Configuration is achieved by editing a single file (typically installed as /etc/smb.conf or /etc/samba/smb.conf). Samba can also provide user logon scripts and group policy implementation through poledit. A shell script is a script or computer program written for the shell (command interpreter) of an operating system. ...


Related software

Samba TNG is a fork of Samba. ... LinNeighborhood is computer program which runs on Linux and allows grapical browsing and mounting of folders shared from other Microsoft Windows computers using the SMB protocol. ... LDAP Account Manager is a webfrontend for managing various account types in an LDAP directory. ... Kerberos is a computer network authentication protocol, which allows individuals communicating over an insecure network to prove their identity to one another in a secure manner. ...

See also

Free software Portal

Image File history File links Floss_draft. ... AppleTalk is a proprietary suite of protocols developed by Apple Computer for computer networking. ... Centeris Corporation, based in Bellevue, Washington, is a startup company which specializes in interoperability between Linux and Windows. ... Network File System (NFS), a protocol originally developed by Sun Microsystems in 1984 and defined in RFCs 1094, 1813, and 3530 (obsoletes 3010) as a distributed file system, allows a user on a client computer to access files over a network as easily as if attached to its local disks. ... The Remote File System (RFS) was a file access protocol developed by AT&T in the 1980s. ... Server Message Block (SMB) is an application-level network protocol mainly applied to shared access to files, printers, serial ports, and miscellaneous communications between nodes on a network. ... NBT (sometimes NetBT, or more commonly known as NetBIOS over TCP/IP) is a networking protocol that allows legacy computer applications relying on the NetBIOS API to be used on modern TCP/IP networks. ...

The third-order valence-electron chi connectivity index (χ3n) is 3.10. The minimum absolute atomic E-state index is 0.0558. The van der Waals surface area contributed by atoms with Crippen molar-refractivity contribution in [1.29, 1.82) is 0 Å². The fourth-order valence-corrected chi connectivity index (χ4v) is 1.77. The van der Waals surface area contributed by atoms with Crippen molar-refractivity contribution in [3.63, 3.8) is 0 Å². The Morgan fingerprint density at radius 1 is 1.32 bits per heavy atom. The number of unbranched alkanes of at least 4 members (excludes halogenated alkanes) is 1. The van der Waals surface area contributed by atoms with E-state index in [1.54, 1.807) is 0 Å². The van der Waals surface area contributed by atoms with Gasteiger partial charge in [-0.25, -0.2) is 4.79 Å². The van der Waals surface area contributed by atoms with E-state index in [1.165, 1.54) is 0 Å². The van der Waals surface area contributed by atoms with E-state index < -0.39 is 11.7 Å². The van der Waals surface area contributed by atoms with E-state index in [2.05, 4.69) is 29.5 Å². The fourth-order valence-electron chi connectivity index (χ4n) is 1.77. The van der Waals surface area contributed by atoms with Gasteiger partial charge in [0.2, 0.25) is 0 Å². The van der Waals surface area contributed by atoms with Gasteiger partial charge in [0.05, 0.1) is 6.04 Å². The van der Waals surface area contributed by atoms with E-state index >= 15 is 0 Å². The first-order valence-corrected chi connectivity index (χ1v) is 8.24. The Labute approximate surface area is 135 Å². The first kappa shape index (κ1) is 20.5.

External links

Wikibooks
Wikibooks has more about this subject:

  Results from FactBites:
 
Samba (software) - Wikipedia, the free encyclopedia (544 words)
Samba is a free software re-implementation of SMB/CIFS networking protocol released under the GNU General Public License.
Samba was originally developed for Unix by Andrew Tridgell at the Australian National University, originally by reverse-engineering the protocol used by DEC PATHWORKS server software using a packet sniffer.
Samba TNG is a fork of Samba which has significant architectural and implementation differences in the key areas of the NT Domain Services.
oreilly.com -- Online Catalog: Using Samba (940 words)
Samba is a cross-platform triumph: it turns a Unix or Linux system into a file and print server for Microsoft Windows network clients.
Samba is so robust, flexible, and secure that many people are choosing it over Windows NT for their file and print services.
Samba is also open source software, licensed under the GNU General Public License.
  More results at FactBites »